What distinguishes this book from “confessional” poetry is the tone, in my opinion: there are no coming-to-grips moments or re-discovering trauma that you see in therapy poetry. The author has no illusions about the past, and is thoughtful with his analysis of its effects on him. A helpful trick for writing poems of this sort might be to try replacing “I” with “you” or “s/he”, to see whether the autobiographical has the same power when applied like a sticker to the reader, or some absent person. It’s a balancing act: you don’t want to be unfaithful to the stories you’re trying to tell, but you also don’t want to get so caught up in your own experience of them that they become impossible to relate to in the way you’d like the reader to. The poet must be a chameleon: subtle, even mythological, able to change colors and patterns to suit the observer, but still ultimately a lizard. Render is instructive to the poet who wishes to find that balance. The poem about visiting Helen Keller’s house features see-saws as a metaphor, and I’d carry that over into the process of crafting each Polaroid poem of this sort: on the one side, you must remain wholly yourself. On the other, you stack details (the pop culture references, the historical timeline framework, the hints of teasing apart an event to get to its emotional core) until you reach equilibrium. Of course not every poem will succeed in this, but when you average them out — and this applies to Render — the whole becomes a clear portrait.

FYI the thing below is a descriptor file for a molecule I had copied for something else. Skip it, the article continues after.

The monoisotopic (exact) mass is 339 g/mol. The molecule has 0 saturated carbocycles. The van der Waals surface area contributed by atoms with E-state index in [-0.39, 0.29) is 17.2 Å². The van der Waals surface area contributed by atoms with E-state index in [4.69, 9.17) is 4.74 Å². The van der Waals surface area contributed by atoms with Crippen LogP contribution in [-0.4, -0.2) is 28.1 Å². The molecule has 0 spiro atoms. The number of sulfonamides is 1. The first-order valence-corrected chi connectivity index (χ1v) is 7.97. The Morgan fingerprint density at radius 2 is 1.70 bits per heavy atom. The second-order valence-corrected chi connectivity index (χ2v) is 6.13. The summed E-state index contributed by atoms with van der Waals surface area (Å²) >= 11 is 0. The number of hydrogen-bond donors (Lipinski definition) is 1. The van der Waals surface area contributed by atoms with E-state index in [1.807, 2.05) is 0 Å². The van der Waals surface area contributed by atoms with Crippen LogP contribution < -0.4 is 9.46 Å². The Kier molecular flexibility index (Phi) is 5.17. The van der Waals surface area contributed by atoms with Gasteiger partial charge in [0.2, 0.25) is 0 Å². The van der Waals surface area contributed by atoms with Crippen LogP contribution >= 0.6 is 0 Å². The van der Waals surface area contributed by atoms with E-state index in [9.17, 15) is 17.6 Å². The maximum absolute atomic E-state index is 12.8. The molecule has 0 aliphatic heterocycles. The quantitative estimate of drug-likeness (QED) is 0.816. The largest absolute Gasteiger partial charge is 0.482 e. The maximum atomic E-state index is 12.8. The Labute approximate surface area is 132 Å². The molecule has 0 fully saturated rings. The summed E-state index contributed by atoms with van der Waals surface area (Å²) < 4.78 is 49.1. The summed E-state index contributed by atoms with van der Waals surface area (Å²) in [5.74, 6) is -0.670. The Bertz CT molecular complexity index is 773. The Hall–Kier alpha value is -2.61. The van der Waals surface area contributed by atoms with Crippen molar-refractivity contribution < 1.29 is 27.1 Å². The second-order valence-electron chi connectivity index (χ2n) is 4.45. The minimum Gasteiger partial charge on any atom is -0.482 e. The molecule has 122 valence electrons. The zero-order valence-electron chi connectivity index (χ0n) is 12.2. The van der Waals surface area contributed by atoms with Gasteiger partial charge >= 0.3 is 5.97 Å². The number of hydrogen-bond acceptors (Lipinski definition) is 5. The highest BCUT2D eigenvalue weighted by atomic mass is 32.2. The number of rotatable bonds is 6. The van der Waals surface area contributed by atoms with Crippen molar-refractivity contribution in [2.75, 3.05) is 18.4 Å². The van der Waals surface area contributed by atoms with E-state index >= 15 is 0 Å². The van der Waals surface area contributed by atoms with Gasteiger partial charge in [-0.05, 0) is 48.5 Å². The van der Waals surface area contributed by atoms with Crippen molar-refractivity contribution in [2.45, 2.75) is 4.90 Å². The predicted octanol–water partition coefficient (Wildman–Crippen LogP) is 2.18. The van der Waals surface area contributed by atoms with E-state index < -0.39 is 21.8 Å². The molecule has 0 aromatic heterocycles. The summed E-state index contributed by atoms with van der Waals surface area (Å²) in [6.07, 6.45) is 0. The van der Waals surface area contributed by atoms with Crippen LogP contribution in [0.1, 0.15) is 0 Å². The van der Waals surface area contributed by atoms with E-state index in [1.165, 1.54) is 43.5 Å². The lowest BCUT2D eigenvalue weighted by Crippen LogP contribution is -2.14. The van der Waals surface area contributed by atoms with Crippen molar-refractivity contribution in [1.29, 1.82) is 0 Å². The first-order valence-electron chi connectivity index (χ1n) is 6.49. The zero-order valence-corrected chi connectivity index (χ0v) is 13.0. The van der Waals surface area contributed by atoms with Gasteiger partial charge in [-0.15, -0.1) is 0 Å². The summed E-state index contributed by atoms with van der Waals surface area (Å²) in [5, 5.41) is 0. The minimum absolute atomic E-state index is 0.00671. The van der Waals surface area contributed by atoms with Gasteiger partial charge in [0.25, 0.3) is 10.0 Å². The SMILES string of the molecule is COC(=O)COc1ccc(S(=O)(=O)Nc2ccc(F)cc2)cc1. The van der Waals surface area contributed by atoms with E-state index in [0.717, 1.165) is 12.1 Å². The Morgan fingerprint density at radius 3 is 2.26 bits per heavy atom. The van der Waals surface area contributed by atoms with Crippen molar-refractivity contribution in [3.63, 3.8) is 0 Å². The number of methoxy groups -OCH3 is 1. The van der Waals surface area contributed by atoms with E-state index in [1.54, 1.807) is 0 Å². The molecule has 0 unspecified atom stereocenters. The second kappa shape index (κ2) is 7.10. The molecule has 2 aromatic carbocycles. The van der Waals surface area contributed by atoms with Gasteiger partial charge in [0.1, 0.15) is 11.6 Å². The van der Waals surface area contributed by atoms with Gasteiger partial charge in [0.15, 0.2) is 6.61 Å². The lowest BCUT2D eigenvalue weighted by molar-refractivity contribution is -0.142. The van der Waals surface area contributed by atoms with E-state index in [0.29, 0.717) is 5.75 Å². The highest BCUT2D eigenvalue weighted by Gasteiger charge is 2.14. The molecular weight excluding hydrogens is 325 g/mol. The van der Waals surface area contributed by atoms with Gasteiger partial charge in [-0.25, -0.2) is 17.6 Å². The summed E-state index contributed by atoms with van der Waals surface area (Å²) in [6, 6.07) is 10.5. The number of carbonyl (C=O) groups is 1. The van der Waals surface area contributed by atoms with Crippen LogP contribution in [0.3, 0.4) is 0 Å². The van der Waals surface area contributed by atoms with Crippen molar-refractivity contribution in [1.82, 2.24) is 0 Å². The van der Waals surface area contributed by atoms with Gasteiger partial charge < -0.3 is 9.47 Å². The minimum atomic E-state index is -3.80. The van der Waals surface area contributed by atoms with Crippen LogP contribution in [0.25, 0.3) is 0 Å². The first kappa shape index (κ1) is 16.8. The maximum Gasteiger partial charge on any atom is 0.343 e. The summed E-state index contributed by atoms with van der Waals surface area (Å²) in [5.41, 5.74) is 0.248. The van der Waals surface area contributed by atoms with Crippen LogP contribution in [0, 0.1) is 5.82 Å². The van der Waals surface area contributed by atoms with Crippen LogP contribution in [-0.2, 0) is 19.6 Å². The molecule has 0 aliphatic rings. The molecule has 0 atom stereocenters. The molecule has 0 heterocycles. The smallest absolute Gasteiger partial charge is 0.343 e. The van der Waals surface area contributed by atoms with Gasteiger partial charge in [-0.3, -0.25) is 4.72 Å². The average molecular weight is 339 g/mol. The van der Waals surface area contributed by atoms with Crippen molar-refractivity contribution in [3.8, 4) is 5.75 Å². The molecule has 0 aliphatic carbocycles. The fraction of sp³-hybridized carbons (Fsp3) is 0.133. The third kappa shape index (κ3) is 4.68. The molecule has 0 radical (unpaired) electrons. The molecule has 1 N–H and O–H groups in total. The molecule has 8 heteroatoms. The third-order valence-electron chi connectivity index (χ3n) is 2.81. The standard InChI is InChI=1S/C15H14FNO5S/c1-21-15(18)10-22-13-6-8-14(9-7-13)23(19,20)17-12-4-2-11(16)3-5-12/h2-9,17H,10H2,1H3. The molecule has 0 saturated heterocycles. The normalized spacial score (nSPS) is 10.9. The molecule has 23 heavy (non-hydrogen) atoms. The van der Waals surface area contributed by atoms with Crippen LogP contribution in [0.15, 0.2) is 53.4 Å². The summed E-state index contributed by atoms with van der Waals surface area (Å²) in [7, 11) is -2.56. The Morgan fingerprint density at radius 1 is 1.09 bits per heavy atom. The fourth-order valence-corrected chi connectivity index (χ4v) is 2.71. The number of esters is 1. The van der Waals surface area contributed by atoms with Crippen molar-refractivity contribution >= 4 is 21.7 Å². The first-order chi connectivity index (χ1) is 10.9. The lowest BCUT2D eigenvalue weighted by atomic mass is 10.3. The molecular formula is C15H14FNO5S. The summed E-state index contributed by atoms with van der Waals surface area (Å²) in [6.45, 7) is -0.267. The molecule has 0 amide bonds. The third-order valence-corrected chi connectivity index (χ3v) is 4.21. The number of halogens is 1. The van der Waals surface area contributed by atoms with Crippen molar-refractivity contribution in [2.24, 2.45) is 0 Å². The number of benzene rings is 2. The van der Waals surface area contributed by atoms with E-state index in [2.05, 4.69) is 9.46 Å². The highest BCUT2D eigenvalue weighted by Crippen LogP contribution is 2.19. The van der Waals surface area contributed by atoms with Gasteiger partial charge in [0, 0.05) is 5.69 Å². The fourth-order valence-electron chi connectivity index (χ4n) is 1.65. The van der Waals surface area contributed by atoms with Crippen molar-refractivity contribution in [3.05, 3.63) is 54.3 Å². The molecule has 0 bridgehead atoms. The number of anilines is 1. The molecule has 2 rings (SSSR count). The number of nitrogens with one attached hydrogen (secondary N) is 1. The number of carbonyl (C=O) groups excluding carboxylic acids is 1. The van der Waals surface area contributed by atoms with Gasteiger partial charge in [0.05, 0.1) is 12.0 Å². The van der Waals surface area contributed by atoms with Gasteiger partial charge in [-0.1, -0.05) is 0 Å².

Overall, the book reminds me of one of those portraits of faces that is made up of other, miniature portraits of faces. And I could talk further about the whole construct, but I want to share snippets from what are probably my three favorite components of the collection:
“She likes long hauls, seeing the world, while my mother turns bitter and adulterous, no sizzle in the bacon my father brings home. I stay up all night to watch Blondie on the Midnight Special, learn Debbie’s shawl dance with a ripped bed sheet, purloined heels, face smeared with lipstick, sucking a candy cigarette, Mother’s whereabouts unknown.”
– “Parallel Lines”
“Before you made me a witch,
got forced in the basement to pray,
your mother stripping you, whipping you
with a belt in those sure Jesus strokes,
you kissed me once in the backseat,
crouched low, out of my dad’s line of sight
in the rearview mirror.”
“I say, cut the parlor tricks, Mary.
If you want a little respect, come flaming
out of the sky on a thunder cloud,
ride it like a magic carpet over Middle America…”
– “The Virgin Mary Appears in a Highway Underpass”
I think there’s a great deal of Whitman-heritage in the book to be admired: there is an honest, American, passionate voice ringing through the pages. If you’re a fan of that poetry which captures the everyday cultural, the immediately historical, and the familiar emotional, you ought to enjoy this one. Do get thee over to Sibling Rivalry Press and acquire yourself a copy, if my chat about the collection has inspired you enough. And then come back in the near future! I’ve been reading a furious pace, and I’m eager to share, you guys.